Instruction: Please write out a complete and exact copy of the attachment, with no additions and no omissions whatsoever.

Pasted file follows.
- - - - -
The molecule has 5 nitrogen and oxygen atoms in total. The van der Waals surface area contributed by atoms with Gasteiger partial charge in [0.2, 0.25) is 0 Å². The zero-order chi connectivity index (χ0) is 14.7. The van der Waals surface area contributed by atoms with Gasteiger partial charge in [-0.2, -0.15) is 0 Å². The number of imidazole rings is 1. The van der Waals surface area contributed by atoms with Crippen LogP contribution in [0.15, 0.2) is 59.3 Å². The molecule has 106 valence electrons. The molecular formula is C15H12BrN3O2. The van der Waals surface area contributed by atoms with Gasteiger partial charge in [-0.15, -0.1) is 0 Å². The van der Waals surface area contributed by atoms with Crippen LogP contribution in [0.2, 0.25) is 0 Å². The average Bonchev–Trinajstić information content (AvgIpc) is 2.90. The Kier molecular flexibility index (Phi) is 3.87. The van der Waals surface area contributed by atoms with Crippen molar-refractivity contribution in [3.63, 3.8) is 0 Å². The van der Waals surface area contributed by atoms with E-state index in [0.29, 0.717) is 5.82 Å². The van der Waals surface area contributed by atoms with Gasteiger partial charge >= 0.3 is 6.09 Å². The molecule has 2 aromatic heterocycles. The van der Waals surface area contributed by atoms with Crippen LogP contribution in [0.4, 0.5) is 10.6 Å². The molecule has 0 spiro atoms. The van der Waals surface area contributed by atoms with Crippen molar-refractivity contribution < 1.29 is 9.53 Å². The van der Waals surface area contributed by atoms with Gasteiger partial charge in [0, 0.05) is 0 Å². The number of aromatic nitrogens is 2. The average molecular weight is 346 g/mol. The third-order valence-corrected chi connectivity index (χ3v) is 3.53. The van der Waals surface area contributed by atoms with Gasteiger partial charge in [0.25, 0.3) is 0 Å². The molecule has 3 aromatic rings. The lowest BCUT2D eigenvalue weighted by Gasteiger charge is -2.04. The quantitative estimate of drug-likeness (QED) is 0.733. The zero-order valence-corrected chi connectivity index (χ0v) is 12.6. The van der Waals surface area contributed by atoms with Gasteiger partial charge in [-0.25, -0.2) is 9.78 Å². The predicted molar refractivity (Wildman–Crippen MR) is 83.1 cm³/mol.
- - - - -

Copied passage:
The molecule has 5 nitrogen and oxygen atoms in total. The van der Waals surface area contributed by atoms with Gasteiger partial charge in [0.2, 0.25) is 0 Å². The zero-order chi connectivity index (χ0) is 14.7. The van der Waals surface area contributed by atoms with Gasteiger partial charge in [-0.2, -0.15) is 0 Å². The number of imidazole rings is 1. The van der Waals surface area contributed by atoms with Crippen LogP contribution in [0.15, 0.2) is 59.3 Å². The molecule has 106 valence electrons. The molecular formula is C15H12BrN3O2. The van der Waals surface area contributed by atoms with Gasteiger partial charge in [-0.15, -0.1) is 0 Å². The van der Waals surface area contributed by atoms with Crippen LogP contribution in [0.2, 0.25) is 0 Å². The average Bonchev–Trinajstić information content (AvgIpc) is 2.90. The Kier molecular flexibility index (Phi) is 3.87. The van der Waals surface area contributed by atoms with Crippen molar-refractivity contribution in [3.63, 3.8) is 0 Å². The van der Waals surface area contributed by atoms with E-state index in [0.29, 0.717) is 5.82 Å². The van der Waals surface area contributed by atoms with Gasteiger partial charge >= 0.3 is 6.09 Å². The molecule has 2 aromatic heterocycles. The van der Waals surface area contributed by atoms with Crippen LogP contribution in [0.4, 0.5) is 10.6 Å². The molecule has 0 spiro atoms. The van der Waals surface area contributed by atoms with Crippen molar-refractivity contribution < 1.29 is 9.53 Å². The van der Waals surface area contributed by atoms with Gasteiger partial charge in [0, 0.05) is 0 Å². The number of aromatic nitrogens is 2. The average molecular weight is 346 g/mol. The third-order valence-corrected chi connectivity index (χ3v) is 3.53. The van der Waals surface area contributed by atoms with Gasteiger partial charge in [0.25, 0.3) is 0 Å². The molecule has 3 aromatic rings. The lowest BCUT2D eigenvalue weighted by Gasteiger charge is -2.04. The quantitative estimate of drug-likeness (QED) is 0.733. The zero-order valence-corrected chi connectivity index (χ0v) is 12.6. The van der Waals surface area contributed by atoms with Gasteiger partial charge in [-0.25, -0.2) is 9.78 Å². The predicted molar refractivity (Wildman–Crippen MR) is 83.1 cm³/mol.